The American Dumpster
Rachael Small translating the French of Abdellah Taïa
Everyone had heard about it, but no one knew where it was. It fascinated, transfixed my whole neighborhood, adults and children alike. The American dumpster was a dream for kids like me. We all wanted to go there in search of a pair of new shoes, a wallet, a toy, or anything really. Americans were so rich, we were told, that they threw things away when they were still perfectly good. They bought new furniture every year, clothes too, dishes, tablecloths, bicycles, even cars. Daouiya’s son found a perfectly good TV there, a Philips in color. The news traveled all around Hay Salam. That’s when expeditions doubled. Wondrous things were brought back from that special dumpster, things often described yet never seen. Superstition kept those who’d been lucky enough to see it from revealing its location. They were afraid it would vanish for good. And so it stayed, set aside for the privileged few. The mystery that surrounded it only magnified its mystique.
There was, however, one question that gave me headaches and to which I couldn’t find an answer. Why had the Americans decided to put their dumpster on our land? Didn’t they have enough space of their own? Did they really cross the enormous Atlantic just to dispose of their waste? Impossible: Morocco never would have accepted it. Then again… I went without a satisfying answer for a long time. Much later, I would discover that there was an American military base in Kénitra, a small city twenty-five miles from Salé. The Americans were closer to us than I’d thought, almost among us. At the same time, I learned that the ambassadors’ fancy neighborhood, Bir Kassem, wasn’t far from the famous dumpster. That explained it all then, or almost – I still didn’t know exactly where to find that dumpster of dreams. Like everyone else, I wanted to go there and try my luck.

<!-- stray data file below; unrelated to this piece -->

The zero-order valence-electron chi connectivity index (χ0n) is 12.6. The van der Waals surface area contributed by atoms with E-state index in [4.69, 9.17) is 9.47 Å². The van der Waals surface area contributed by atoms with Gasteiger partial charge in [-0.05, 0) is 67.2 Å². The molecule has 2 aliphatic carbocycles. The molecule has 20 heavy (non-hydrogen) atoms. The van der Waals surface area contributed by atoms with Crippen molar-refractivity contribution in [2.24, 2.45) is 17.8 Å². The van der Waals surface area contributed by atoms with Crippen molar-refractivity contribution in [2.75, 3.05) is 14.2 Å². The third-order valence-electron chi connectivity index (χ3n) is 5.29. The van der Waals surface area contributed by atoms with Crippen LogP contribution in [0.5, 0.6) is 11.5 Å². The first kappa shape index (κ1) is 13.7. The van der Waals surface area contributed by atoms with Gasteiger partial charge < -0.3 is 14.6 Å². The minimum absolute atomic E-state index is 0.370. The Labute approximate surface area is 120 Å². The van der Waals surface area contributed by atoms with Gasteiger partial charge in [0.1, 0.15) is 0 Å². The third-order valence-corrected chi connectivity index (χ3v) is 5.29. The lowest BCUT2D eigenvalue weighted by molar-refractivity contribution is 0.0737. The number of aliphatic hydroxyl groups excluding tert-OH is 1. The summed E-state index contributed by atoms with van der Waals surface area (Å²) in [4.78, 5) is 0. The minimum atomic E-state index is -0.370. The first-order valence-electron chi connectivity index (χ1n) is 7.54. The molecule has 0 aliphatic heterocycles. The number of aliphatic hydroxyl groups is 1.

Brahim, whose Philips TV had made him famous, once came over to our house with his mother Daouiya, at M’Barka’s invitation. Since he was a bit older than me and already looked like a man, my mother told me to tend to him: “He can’t stay with us women, he’s a man now. Your father and brother aren’t here, so you need to take over. You’re the man of the house.” A man at barely ten years old. Brahim was sixteen. He had left school to become a carpenter’s apprentice. He was clever. I was fascinated with him of course, like all the neighborhood boys. Brahim had become an instant hero. So I was in the presence of a hero. In other words, with my mother’s blessing too, I was completely at his service. M’Barka laid it all out: “You will entertain him, give him anything he asks for. Don’t embarrass me, you know his mother, she’s a harpy.” “Yes M’Barka, no problem, I’ll do whatever he wants.” Brahim was a god, a little god, so handsome.
“You don’t have pimples yet,” he said, easily striking up conversation.
“Like you do?” I replied tentatively.
“But I’m going through puberty. Are you?”
“I don’t think so. How do you know?”
“Your voice changes, you get hair everywhere, you grow faster, and most of all, you have strange urges.”
“Yeah, and you need to satisfy them, any way you can. If you don’t you get sad. Oh and I almost forgot, your chest gets harder. It hurts if anyone touches it.”
He came close to me and felt my chest – it didn’t hurt. He lingered, making sure he’d checked it thoroughly – still no pain. Even a little pleasure. And he read his verdict.
“The way I see it, you’re not far off. It’s not hard enough yet, but in a year max, you’ll be like me.”